Vehicle Graphics in the Days Before Digital
"The simplicity of decal application was one of the factors which made the simplified process of identification possible."
The following is an inspirational tale from the vaults. Screen Printing (then called Screen Process) published a case study in its August, 1954 edition about how the city of Tacoma, WA used this venerable approach to graphics production to tackle the "complex problem of identifying and numbering, departmentally and serially, all the motor vehicles and equipment owned by the city of Tacoma." The story unfolds as follows:
"The simplicity of decal application was one of the factors which made the simplified process of identification possible. One standard design was run as a decal, for identification of city owned equipment. The decal included a bordered blank panel at the bottom of the design.
"Each of the five separate city department names were supplied on several decals. They were accompanied by a separate sheet of decal numbers, 1 through 0, and a series of dashes. Since each vehicle of piece of equipment was to carry the name of the department responsible, a serial number indicating the type of equipment for record purposes, and a separate serial number identifying the particular piece of equipment, and a department number, according to a numbering system, the solution to the problem lay merely in the application of the basic design, then the department name, then the proper code or serial numbers.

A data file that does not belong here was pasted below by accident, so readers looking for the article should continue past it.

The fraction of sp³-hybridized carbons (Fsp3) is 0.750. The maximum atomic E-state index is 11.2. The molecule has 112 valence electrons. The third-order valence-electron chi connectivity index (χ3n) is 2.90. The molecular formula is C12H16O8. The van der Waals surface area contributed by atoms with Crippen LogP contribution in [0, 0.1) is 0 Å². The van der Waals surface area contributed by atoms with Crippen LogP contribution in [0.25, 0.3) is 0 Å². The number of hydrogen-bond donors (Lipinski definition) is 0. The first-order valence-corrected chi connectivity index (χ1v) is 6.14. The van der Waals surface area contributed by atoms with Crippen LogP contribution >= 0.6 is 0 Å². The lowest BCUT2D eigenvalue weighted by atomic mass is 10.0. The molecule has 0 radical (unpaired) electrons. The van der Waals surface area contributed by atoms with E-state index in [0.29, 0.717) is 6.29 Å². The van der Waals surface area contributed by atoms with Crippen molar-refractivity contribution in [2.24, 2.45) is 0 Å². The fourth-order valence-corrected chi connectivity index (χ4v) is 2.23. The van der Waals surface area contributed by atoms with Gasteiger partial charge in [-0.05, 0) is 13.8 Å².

"The numbers thus applied are used through all the accounting, operation cost records, repair, assignment and dispatch records, for the entire life of the specific equipment to which they are assigned, thus giving a complete control of all operations in which the equipment might figure during its useful life as well as a complete record of expenses, which could influence the purchase of new equipment when it is required.
"Not only has a unique and valuable service been rendered to the city government by the screen printing industry through its representative Cole & Redmayne, but they have consented to the publication of the idea which automatically reveals thousands of such prospective screen process jobs over the country."